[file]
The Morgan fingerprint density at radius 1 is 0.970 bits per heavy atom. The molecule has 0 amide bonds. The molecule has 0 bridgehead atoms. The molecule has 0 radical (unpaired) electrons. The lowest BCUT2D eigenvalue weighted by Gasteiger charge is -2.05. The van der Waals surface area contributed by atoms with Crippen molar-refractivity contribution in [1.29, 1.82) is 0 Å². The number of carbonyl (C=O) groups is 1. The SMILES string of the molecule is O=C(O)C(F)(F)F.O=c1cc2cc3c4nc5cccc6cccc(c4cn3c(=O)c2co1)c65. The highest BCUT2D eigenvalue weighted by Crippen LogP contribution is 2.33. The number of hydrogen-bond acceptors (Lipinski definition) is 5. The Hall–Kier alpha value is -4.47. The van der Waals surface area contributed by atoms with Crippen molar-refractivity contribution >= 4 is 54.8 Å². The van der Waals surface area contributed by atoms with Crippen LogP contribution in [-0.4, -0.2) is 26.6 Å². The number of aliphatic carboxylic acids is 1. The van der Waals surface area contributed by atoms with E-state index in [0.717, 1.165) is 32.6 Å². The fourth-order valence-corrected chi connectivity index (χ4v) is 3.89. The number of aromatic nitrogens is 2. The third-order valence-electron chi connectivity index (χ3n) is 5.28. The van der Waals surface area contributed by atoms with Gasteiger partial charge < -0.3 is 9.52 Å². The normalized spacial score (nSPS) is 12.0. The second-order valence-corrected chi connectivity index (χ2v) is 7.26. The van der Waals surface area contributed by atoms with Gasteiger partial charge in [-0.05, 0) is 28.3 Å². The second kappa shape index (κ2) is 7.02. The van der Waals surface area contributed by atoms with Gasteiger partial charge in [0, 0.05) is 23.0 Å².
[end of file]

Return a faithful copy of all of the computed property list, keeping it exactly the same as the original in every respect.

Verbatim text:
The Morgan fingerprint density at radius 1 is 0.970 bits per heavy atom. The molecule has 0 amide bonds. The molecule has 0 bridgehead atoms. The molecule has 0 radical (unpaired) electrons. The lowest BCUT2D eigenvalue weighted by Gasteiger charge is -2.05. The van der Waals surface area contributed by atoms with Crippen molar-refractivity contribution in [1.29, 1.82) is 0 Å². The number of carbonyl (C=O) groups is 1. The SMILES string of the molecule is O=C(O)C(F)(F)F.O=c1cc2cc3c4nc5cccc6cccc(c4cn3c(=O)c2co1)c65. The highest BCUT2D eigenvalue weighted by Crippen LogP contribution is 2.33. The number of hydrogen-bond acceptors (Lipinski definition) is 5. The Hall–Kier alpha value is -4.47. The van der Waals surface area contributed by atoms with Crippen molar-refractivity contribution >= 4 is 54.8 Å². The van der Waals surface area contributed by atoms with Crippen LogP contribution in [-0.4, -0.2) is 26.6 Å². The number of aliphatic carboxylic acids is 1. The van der Waals surface area contributed by atoms with E-state index in [0.717, 1.165) is 32.6 Å². The fourth-order valence-corrected chi connectivity index (χ4v) is 3.89. The number of aromatic nitrogens is 2. The third-order valence-electron chi connectivity index (χ3n) is 5.28. The van der Waals surface area contributed by atoms with Gasteiger partial charge < -0.3 is 9.52 Å². The normalized spacial score (nSPS) is 12.0. The second-order valence-corrected chi connectivity index (χ2v) is 7.26. The van der Waals surface area contributed by atoms with Gasteiger partial charge in [-0.05, 0) is 28.3 Å². The second kappa shape index (κ2) is 7.02. The van der Waals surface area contributed by atoms with Gasteiger partial charge in [0, 0.05) is 23.0 Å².